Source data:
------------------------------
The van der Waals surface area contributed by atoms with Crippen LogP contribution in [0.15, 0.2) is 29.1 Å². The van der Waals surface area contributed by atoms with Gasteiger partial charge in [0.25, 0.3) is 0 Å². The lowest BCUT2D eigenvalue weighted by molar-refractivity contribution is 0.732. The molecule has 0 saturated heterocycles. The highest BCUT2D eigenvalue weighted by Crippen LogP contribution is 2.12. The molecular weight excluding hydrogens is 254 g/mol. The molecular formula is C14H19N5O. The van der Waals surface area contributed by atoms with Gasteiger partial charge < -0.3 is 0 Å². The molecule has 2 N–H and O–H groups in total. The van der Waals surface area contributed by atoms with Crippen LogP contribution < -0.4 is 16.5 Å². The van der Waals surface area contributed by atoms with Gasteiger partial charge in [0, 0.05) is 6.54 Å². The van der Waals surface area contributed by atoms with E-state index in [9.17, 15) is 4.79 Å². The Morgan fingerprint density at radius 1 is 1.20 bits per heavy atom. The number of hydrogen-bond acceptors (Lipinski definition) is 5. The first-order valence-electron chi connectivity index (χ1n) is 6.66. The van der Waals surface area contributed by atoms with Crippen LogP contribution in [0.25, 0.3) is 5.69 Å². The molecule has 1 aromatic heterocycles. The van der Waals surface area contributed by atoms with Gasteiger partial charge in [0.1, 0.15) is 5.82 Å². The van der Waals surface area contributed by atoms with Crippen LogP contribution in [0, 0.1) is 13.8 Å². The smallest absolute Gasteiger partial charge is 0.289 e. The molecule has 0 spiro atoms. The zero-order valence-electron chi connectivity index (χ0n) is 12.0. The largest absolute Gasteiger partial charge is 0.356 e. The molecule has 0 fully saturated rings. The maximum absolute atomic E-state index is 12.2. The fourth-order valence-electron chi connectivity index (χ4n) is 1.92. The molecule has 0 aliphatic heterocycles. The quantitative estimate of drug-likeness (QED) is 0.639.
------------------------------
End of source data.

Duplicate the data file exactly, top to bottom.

The van der Waals surface area contributed by atoms with Crippen LogP contribution in [0.15, 0.2) is 29.1 Å². The van der Waals surface area contributed by atoms with Gasteiger partial charge in [0.25, 0.3) is 0 Å². The lowest BCUT2D eigenvalue weighted by molar-refractivity contribution is 0.732. The molecule has 0 saturated heterocycles. The highest BCUT2D eigenvalue weighted by Crippen LogP contribution is 2.12. The molecular weight excluding hydrogens is 254 g/mol. The molecular formula is C14H19N5O. The van der Waals surface area contributed by atoms with Gasteiger partial charge < -0.3 is 0 Å². The molecule has 2 N–H and O–H groups in total. The van der Waals surface area contributed by atoms with Crippen LogP contribution < -0.4 is 16.5 Å². The van der Waals surface area contributed by atoms with Gasteiger partial charge in [0, 0.05) is 6.54 Å². The van der Waals surface area contributed by atoms with E-state index in [9.17, 15) is 4.79 Å². The Morgan fingerprint density at radius 1 is 1.20 bits per heavy atom. The number of hydrogen-bond acceptors (Lipinski definition) is 5. The first-order valence-electron chi connectivity index (χ1n) is 6.66. The van der Waals surface area contributed by atoms with Crippen LogP contribution in [0.25, 0.3) is 5.69 Å². The molecule has 1 aromatic heterocycles. The van der Waals surface area contributed by atoms with Gasteiger partial charge in [0.1, 0.15) is 5.82 Å². The van der Waals surface area contributed by atoms with Crippen LogP contribution in [0, 0.1) is 13.8 Å². The smallest absolute Gasteiger partial charge is 0.289 e. The molecule has 0 spiro atoms. The zero-order valence-electron chi connectivity index (χ0n) is 12.0. The largest absolute Gasteiger partial charge is 0.356 e. The molecule has 0 fully saturated rings. The maximum absolute atomic E-state index is 12.2. The fourth-order valence-electron chi connectivity index (χ4n) is 1.92. The molecule has 0 aliphatic heterocycles. The quantitative estimate of drug-likeness (QED) is 0.639.